You know that having a strong professional network can be beneficial when you’re searching for a job. If you’re ready to build your network, here are some helpful tips to help improve your chances of finding a great job in IT.
1. Be present and visible.
Professionals are often reluctant to draw attention to themselves, but part of networking is being noticed. While over-the-top tactics are likely to backfire, posting on social media and attending meetings are two ways to be visible, and it doesn’t hurt to let your network know when you achieve a new certification or accomplish something else significant.
2. Include online and offline events.
Conferences and organization meetings are prime networking events, but online opportunities can be more ongoing and flexible to build relationships with contacts between face-to-face events and meetings. LinkedIn groups and Twitter chats are two popular options that include a larger number of options for networkers rather than some others that are more one-on-one.
3. Frequent the right places.
Going to places where your networking targets hang out can lead to networking opportunities. Relationships often form when people are in close proximity, whether it’s a coffee shop, a happy hour event, or even a particular online group that will allow you to introduce yourself to the people you want to get to know.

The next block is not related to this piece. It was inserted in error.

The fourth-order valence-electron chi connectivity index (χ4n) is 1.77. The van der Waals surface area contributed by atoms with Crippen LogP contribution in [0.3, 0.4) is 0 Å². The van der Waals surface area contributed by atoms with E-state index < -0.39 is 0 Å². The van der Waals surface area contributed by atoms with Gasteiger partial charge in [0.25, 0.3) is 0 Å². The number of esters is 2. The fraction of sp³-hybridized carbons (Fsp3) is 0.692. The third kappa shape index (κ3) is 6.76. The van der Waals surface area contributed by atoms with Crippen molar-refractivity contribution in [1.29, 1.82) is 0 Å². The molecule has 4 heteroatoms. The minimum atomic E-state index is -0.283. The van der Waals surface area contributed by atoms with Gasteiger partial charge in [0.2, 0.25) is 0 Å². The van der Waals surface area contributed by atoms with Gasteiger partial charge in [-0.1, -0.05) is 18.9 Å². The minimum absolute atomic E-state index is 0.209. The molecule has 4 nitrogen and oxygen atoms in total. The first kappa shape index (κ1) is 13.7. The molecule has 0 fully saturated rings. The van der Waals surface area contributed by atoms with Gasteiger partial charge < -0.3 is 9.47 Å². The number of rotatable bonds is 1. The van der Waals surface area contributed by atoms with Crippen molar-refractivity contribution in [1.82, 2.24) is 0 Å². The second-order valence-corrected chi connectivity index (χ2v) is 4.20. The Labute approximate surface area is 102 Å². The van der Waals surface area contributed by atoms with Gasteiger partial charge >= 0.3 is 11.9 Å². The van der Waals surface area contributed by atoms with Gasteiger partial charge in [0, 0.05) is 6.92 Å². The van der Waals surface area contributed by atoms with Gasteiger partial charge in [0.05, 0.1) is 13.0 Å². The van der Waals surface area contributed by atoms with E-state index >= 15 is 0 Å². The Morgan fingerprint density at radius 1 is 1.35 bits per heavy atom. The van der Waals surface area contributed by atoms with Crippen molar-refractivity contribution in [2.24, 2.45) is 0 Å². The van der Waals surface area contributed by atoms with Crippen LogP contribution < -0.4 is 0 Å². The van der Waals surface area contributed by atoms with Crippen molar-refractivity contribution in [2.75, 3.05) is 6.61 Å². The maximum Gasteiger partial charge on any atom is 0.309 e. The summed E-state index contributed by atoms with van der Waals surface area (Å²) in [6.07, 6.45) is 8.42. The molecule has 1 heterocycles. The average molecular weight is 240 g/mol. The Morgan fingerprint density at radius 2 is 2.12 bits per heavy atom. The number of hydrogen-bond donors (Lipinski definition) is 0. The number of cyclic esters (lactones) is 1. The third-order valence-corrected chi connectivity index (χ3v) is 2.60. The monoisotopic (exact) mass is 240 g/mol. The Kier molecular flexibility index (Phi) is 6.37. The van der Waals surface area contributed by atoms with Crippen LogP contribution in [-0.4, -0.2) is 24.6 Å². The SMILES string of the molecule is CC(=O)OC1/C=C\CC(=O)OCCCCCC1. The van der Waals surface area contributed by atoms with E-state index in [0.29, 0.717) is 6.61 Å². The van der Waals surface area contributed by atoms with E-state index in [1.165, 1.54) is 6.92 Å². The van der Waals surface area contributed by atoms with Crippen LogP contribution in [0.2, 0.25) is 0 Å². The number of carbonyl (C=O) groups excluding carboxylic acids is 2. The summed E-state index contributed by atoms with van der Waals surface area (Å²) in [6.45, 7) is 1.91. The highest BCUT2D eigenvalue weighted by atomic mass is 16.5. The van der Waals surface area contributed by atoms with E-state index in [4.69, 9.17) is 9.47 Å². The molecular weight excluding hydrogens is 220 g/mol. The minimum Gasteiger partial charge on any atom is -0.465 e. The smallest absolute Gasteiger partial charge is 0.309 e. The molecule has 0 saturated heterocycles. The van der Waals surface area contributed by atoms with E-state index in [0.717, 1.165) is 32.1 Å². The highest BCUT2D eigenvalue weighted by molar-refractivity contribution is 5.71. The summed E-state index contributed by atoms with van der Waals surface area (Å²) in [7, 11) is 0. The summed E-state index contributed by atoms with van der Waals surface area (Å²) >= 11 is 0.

4. If you want to get—give.
Helping others is always the right thing to do, and it usually comes back to you even more than your initial efforts. Doing favors for people and being generous will build goodwill that you may need as you build your career. You never know when an opportunity might come up, and having existing connections can help you get your foot in the door.
5. Ask for what you want.
In many cases, you won’t get what you want unless you ask. No one likes to be told no, which keeps many from asking in the first place. But you are unlikely to hear no every time you ask, so asking means you will be ahead even if you hear no most of the time. Besides, people like to do favors and give advice in most cases, so you may hear yes more often than you think.
6. Follow up.
Follow up goes two ways—it’s important to follow up by making good on your promises and doing what you say you will do, and it’s also important to be persistent in following up when someone has promised to do something for you or when one of your emails gets ignored. Follow-up will directly impact your reputation as a professional and will impact the way your colleagues and peers view you.
7. Think long term.
You may be able to get what you want without long term thinking, but it’s always best to think long term anyway. When you think long term, it’s less likely that you will have one of your previous actions or choices come back to bite you. Integrity and reputation are both enhanced with long-term thinking, and the results will also be enhanced over time.